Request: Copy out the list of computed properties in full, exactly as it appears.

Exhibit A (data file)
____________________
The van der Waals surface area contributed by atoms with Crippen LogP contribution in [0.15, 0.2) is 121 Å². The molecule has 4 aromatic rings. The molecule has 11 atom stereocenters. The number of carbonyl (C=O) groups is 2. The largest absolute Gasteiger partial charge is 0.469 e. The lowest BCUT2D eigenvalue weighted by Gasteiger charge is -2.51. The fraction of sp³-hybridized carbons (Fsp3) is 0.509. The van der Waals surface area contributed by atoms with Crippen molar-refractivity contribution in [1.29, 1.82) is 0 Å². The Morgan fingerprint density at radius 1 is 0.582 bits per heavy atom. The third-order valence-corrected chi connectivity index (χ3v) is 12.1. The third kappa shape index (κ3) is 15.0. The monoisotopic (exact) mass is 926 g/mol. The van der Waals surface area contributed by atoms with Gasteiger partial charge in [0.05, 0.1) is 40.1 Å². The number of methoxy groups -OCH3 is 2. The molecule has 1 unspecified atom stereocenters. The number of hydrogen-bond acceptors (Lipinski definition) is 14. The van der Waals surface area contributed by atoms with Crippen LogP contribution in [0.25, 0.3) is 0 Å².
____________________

The van der Waals surface area contributed by atoms with Crippen LogP contribution in [0.15, 0.2) is 121 Å². The molecule has 4 aromatic rings. The molecule has 11 atom stereocenters. The number of carbonyl (C=O) groups is 2. The largest absolute Gasteiger partial charge is 0.469 e. The lowest BCUT2D eigenvalue weighted by Gasteiger charge is -2.51. The fraction of sp³-hybridized carbons (Fsp3) is 0.509. The van der Waals surface area contributed by atoms with Crippen molar-refractivity contribution in [1.29, 1.82) is 0 Å². The Morgan fingerprint density at radius 1 is 0.582 bits per heavy atom. The third-order valence-corrected chi connectivity index (χ3v) is 12.1. The third kappa shape index (κ3) is 15.0. The monoisotopic (exact) mass is 926 g/mol. The van der Waals surface area contributed by atoms with Gasteiger partial charge in [0.05, 0.1) is 40.1 Å². The number of methoxy groups -OCH3 is 2. The molecule has 1 unspecified atom stereocenters. The number of hydrogen-bond acceptors (Lipinski definition) is 14. The van der Waals surface area contributed by atoms with Crippen LogP contribution in [0.25, 0.3) is 0 Å².